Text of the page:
What do you know about root bound? Consider that roots will not have enough space to grow, then they start to tangle and make a root ball. Consequently, all the soil in the pot would displace and eventually it would make it difficult for the plants to absorb the nutrients and obtain the required nourishment. But I heard some plants like root bound. Is that include the jade plant? Do jade plants like to be root bound? I had to find the answer. Because my jade plant is root bound.
It turned out, that jade plants do not like to be root bound. I kept them in a small pot for a long time, and they could not grow freely as they wish. In my experience, it badly affected the plant’s development and stop the plants from achieving their maturity.
Once the plants grow older, it is quite normal for the roots to expand as well. So, it is important that they have adequate space to expand and grow freely. Sadly, once my jade plants become root bound, it made the plants turn brown.
All in all, if your plants have stopped growing, it is most probably due to root bound. Jade plants don’t like to be root bound, as it would result in droopy leaves. In addition to that, it would impact the oxygen and water supply of the plants. Not only that but also, it would lead to so many other adverse repercussions. So, if your plants come across these signs, you need to immediately act fast and rectify the issue. So, in this article, I am going to describe the steps I followed to recover my jade plant and some steps to prevent this issue.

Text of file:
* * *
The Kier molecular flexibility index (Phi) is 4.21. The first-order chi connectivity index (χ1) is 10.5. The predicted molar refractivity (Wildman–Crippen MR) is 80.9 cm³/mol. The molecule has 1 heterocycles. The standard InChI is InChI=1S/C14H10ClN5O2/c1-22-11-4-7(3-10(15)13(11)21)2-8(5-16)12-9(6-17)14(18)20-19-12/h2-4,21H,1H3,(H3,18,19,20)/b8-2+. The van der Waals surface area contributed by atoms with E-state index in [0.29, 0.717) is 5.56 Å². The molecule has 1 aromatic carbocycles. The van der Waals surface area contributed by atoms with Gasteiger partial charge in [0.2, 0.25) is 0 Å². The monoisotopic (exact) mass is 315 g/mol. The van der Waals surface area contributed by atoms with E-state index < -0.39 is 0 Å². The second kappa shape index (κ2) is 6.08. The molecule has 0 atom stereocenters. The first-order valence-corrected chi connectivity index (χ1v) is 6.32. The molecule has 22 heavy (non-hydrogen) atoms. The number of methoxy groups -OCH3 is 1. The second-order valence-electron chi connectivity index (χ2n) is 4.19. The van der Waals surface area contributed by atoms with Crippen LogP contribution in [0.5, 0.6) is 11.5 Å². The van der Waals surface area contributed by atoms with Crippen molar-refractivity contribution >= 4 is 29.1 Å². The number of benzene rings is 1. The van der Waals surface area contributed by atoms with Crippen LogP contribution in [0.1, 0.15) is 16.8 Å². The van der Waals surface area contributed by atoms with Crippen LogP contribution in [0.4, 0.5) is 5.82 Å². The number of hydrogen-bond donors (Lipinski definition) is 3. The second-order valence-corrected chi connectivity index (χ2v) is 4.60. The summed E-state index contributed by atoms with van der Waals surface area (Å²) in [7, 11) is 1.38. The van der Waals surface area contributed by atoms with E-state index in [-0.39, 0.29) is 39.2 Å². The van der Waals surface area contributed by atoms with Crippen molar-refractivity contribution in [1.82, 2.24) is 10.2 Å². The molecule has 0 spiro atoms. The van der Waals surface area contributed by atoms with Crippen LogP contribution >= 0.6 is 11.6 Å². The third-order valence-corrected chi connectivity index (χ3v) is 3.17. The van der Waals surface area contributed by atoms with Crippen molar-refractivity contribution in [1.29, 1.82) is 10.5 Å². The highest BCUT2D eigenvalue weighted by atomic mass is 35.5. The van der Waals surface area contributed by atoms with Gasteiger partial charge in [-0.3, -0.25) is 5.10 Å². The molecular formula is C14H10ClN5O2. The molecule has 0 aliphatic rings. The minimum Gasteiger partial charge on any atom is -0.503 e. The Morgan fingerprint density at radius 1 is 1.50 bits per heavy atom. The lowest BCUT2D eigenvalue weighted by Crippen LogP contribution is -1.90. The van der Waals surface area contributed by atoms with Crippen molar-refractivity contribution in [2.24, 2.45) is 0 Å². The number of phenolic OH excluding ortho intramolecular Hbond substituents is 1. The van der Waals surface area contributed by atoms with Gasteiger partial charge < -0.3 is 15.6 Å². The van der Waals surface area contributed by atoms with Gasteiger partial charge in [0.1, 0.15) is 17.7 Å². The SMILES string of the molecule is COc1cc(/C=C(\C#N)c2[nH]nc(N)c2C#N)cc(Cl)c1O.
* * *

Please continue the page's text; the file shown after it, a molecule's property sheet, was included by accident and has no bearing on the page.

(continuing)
- 1 How do I know if my jade plant is rootbound?
- 2 How to save a root-bound jade plant?
- 3 Do jade plants like to be crowded?
- 4 Do jade plants like crowded roots?
- 5 How do you keep a jade plant upright?
- 6 When Should jade be repotted?
- 7 Do jade plants have shallow roots?
- 8 The best soil for jade plants
- 9 Related questions
- 10 Conclusion on Do jade plants like to be root bound
How do I know if my jade plant is rootbound?
It is somewhat tricky to identify whether your Jade plant is root bound or not. So, to identify it there are several things to consider. The first method is, you need to look out for the signs of root bound. If you spot the plants that have turned yellow and brown, it literally means the plants have become root bound. In addition to that, your jade plants either stop the growth or slow their growth if they suffer from root bound.
In addition to that, you could witness the plant’s roots coming out of the draining holes in the pots. They will further displace the soil in the pots and make the plants struggle to absorb the nutrients. Apart from that, Jade plant leaves would droop and curl. Moreover, the plants may suffer from dehydration when they become root bound. Finally, Jade plant pots may tend to crack once they suffer from root-bound. if you are confident that you are feeding the plants well and if you can’t spot any significant growth, it literally means the plants are suffering from root-bound.
Secondly, you could take the plants out of the pots and check whether the plants have become root bound. You should first loosen up the plant slowly from the pots. If the plants are not coming out of the post easily, do not try to push any pressure as otherwise, the root might break.
Instead of that, you may use a long thin knife and gently place it into the inner surface of the pot. It will ensure the soil is loosened up and after that, it would allow you to take the plants out of the pot. However, if the plants are still not coming out, you need to break the pot and see whether the roots have developed into a cluster. Chances are that the roots may look like a ball.